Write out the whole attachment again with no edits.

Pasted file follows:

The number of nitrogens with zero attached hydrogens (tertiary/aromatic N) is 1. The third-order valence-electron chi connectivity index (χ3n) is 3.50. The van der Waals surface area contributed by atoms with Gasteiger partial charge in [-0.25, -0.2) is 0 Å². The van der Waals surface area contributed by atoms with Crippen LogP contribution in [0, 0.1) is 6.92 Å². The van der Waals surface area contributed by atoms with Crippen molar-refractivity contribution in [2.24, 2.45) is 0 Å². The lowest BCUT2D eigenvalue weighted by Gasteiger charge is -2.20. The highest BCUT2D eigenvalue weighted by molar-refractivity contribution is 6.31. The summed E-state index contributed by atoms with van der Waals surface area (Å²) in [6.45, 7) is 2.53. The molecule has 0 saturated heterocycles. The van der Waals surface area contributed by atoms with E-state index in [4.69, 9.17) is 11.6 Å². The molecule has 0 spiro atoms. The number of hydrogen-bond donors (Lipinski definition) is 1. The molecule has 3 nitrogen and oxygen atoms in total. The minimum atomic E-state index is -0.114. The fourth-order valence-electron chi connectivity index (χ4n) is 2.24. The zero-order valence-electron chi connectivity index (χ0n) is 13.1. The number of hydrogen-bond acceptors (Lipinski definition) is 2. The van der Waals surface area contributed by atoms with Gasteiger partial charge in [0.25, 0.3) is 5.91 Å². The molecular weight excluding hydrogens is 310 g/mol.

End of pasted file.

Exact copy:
The number of nitrogens with zero attached hydrogens (tertiary/aromatic N) is 1. The third-order valence-electron chi connectivity index (χ3n) is 3.50. The van der Waals surface area contributed by atoms with Gasteiger partial charge in [-0.25, -0.2) is 0 Å². The van der Waals surface area contributed by atoms with Crippen LogP contribution in [0, 0.1) is 6.92 Å². The van der Waals surface area contributed by atoms with Crippen molar-refractivity contribution in [2.24, 2.45) is 0 Å². The lowest BCUT2D eigenvalue weighted by Gasteiger charge is -2.20. The highest BCUT2D eigenvalue weighted by molar-refractivity contribution is 6.31. The summed E-state index contributed by atoms with van der Waals surface area (Å²) in [6.45, 7) is 2.53. The molecule has 0 saturated heterocycles. The van der Waals surface area contributed by atoms with E-state index in [4.69, 9.17) is 11.6 Å². The molecule has 0 spiro atoms. The number of hydrogen-bond donors (Lipinski definition) is 1. The molecule has 3 nitrogen and oxygen atoms in total. The minimum atomic E-state index is -0.114. The fourth-order valence-electron chi connectivity index (χ4n) is 2.24. The zero-order valence-electron chi connectivity index (χ0n) is 13.1. The number of hydrogen-bond acceptors (Lipinski definition) is 2. The van der Waals surface area contributed by atoms with Gasteiger partial charge in [0.25, 0.3) is 5.91 Å². The molecular weight excluding hydrogens is 310 g/mol.